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This report is taken from PN Review 37, Volume 10 Number 5, March - April 1984.

Noise and Smoky Breath Barry Morse
The Edinburgh Book Festival in Charlotte Square Gardens in September concluded with a reading by a group of Glasgow writers-Alasdair Gray, Tom Leonard, Liz Lochhead and Edwin Morgan-aided by the singer Alasdair Robertson, and the actress Siobban Redmond. The reading was intended to promote a new anthology of Glasgow poetry, Noise and Smoky Breath, edited by Hamish Whyte and published by the Third Eye Centre, 350 Sauchiehall Street, Glasgow G2 3JD. The anthology prints excellent photographic images of the city by Oscar Marzaroli, reproductions of paintings by Sir Stanley Spencer, Joan Eardley and Alasdair Gray and a collection of poems by a range of authors, starting with Alexander Smith's mid-Victorian 'Glasgow' (from which the title is drawn) and including early poems by Muir, MacDiarmid and others. But the anthology concentrates on the post-War period and the poems alternately celebrate the city's diversity and lament its destruction. Edwin Morgan's poems, particularly the 'Glasgow Sonnets', provide some of the finest images of the urban landscape and a sympathetic perception of its character and characters. But for an authentic impersonation of the Glasgow voice itself we need to go to the taut, ironical lyrics of Tom Leonard and Stephen Mulrine or to the nicely judged comedy of the clash of two cultures (Glasgow v. Edinburgh, vulgar v. polite) in Margaret Hamilton's 'Lament for a Lost Dinner Ticket':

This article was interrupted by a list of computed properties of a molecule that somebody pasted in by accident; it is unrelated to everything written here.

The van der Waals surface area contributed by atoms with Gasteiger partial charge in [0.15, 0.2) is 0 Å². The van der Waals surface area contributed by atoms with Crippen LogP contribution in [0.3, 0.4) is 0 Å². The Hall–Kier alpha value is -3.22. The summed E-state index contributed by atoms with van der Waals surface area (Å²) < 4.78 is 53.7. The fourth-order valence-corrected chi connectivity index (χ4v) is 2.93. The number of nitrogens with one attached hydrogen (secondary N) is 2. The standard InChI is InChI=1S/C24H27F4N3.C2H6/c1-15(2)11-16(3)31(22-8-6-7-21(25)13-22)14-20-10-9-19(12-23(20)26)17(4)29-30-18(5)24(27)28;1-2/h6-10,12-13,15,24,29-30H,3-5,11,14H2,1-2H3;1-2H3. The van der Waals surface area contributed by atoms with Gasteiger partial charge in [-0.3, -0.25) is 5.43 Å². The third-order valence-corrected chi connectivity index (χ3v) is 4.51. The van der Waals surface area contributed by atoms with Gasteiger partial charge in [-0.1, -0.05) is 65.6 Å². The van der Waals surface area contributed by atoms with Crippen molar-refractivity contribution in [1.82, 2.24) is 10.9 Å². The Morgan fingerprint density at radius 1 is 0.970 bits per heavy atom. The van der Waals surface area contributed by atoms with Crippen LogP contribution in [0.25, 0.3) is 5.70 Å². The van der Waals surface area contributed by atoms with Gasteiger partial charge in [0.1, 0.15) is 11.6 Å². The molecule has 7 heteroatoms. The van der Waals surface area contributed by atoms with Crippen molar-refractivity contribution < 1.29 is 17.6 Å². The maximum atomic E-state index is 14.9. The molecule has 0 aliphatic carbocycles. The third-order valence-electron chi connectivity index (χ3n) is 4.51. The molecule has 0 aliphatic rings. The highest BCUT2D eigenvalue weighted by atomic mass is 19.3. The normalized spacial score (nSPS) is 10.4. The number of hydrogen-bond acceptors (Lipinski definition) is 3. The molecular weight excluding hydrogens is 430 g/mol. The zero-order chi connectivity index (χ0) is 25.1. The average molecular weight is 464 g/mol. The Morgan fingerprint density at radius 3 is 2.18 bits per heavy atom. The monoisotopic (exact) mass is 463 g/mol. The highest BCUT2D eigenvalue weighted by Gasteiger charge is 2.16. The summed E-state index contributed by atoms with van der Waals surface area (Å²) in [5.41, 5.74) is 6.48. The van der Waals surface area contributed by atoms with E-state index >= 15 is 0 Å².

They sed Wot heppind?
Nme 'nma belly
Na bedna hospital.
A sed A pititnma
Pokit an she pititny

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